The first thing you need to know is, that LinuxKit uses {bash}containerd{/bash} as container engine to power most of the needed operating system daemons. As you can see in the {bash}linuxkit.yml{/bash}, the different sections are using {bash}images{/bash} known as container-images to build up the system. Important: This images are using the OCI open container initiative image standard. I will reference back to this point later, so just keep this information in mind.

The first line of the {bash}linuxkit.yml{/bash} takes a Linux kernel image and loads it. The file is not using any {bash}:latest{/bash} tag as image definition and you would like to avoid them too because you would like to know what versions are operating in your operating system. Please do not copy the file as it is, because it will be outdated nearly immediately!

After the definition of the {bash}kernel{/bash} there comes the {bash}init{/bash} section. In this section, there are those things located which will be needed immediately, for example the containerd image. This image will be responsible for the upcoming service containers.

Next in the row, there are the services you will probably need for your environment. We need the open-vm-tools image, because we are running the resulting image on the VMWare ESXi infrastructure and without the tools it would not be possible to retrieve the ip address information from the VMWare vCenter and this is a must as we are going to build the virtual machines with Terraform later.

The ssh daemon should be self explaining, but you will need some root/.ssh/authorized_keys to access the running LinuxKit OS. Therefore, look at the files section, where you can describe your configuration needs.

Now we are installing the Docker engine because we would like to build up a Docker Swarm worker and this Docker Swarm worker should join an existing Docker swarm manager later. Important: You will notice, that for the Docker engine, we are using the DockerHub image as usual, no special LinuxKit image! But how does this work? As I said before, the containerd is using OCI standard images which are not the same as Docker images. Lets have a look into it.

LinuxKit persistent disk magic

When it comes to the point, that you have to startup your Docker swarm cluster or even a Docker swarm host with LinuxKit, you will sooner or later ask yourself how you can manage it to persist your Docker Swarm data or at least the information which Docker containers are started.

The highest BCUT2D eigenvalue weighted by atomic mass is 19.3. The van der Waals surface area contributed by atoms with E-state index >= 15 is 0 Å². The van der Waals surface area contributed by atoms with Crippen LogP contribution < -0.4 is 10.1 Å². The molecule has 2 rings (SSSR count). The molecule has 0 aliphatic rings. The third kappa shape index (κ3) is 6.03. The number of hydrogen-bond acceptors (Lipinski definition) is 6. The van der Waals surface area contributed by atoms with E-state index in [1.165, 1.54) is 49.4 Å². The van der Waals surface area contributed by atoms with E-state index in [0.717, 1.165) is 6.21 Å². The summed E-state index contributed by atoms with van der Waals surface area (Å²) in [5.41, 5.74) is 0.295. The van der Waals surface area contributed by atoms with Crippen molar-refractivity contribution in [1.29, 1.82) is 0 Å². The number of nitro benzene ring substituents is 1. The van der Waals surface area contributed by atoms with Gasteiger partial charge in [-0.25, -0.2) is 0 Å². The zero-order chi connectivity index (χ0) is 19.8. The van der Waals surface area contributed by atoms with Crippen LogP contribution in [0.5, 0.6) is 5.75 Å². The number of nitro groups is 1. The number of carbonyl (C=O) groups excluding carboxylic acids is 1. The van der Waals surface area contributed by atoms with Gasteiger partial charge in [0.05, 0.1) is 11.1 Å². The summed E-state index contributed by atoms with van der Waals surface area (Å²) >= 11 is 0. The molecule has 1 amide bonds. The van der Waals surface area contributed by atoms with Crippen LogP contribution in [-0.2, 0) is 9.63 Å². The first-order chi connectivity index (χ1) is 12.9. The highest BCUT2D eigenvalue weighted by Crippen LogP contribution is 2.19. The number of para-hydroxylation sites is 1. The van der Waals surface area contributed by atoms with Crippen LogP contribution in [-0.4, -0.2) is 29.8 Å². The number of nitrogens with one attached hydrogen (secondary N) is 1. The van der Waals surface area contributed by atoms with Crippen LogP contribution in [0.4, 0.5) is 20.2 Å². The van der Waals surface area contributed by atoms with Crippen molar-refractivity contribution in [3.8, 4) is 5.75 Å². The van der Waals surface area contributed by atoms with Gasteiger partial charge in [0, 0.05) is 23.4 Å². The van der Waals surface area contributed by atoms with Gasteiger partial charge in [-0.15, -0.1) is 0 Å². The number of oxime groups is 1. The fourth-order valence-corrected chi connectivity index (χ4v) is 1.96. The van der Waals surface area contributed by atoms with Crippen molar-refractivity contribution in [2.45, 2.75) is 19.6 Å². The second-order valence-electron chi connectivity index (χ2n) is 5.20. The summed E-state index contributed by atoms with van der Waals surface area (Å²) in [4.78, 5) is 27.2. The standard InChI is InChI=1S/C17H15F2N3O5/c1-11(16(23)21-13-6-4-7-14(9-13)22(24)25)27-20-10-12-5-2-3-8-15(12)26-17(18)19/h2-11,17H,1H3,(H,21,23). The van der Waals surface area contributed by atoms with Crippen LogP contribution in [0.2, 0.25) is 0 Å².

The Docker data lives inside the /var/lib/docker folder. Therefore, if you persist this folder, you are able to persist the current state of the Docker host.

The collegues at Docker have done their work the right way. Look at the lines, where the images format and mount are loaded. This two images are doing the magic which enables LinuxKit to persist it's data. You can lookup the documentation at github for details. For the impatient, here's the summary.

The format image will take the first block device it finds and if there is no Linux partition on it, it will format it. If it finds a Linux partition, nothing happens. Very comfortable! After the disk format is done (or not) the partition gets mounted via the mount image and the corresponding mountie configuration lines. Et voila, there you go. Magical persistence with LinuxKit iso-turbo-boost mode. Genius!

This is one of the most important features, when it comes to infrastructure as code because regardless what you take, InfraKit or Terraform, you might eventually need some kind of persistence to get a reliable infrastructure.

LinuxKit OCI and Docker images

The really cool stuff about LinuxKit is, that it is a toolset. This means, that during the linux build command, which we will see later, the image components as described by the linuxkit.yml are downloaded from DockerHub and afterwards the contents of the used images are transformed to OCI compatible root image filesystems. This means, you can use all the DockerHub images directly without worrying about the image format. Neat! Now you know why you need a Docker environment to build LinuxKit and to build your LinuxKit OS afterwards.

LinuxKit build your image

To build your LinuxKit iso-image, you can use the following command. We have created a separate docker.yml file, to reflect the changes. The resulting iso-image will therefore be named docker.iso automatically.

LinuxKit push image to VMware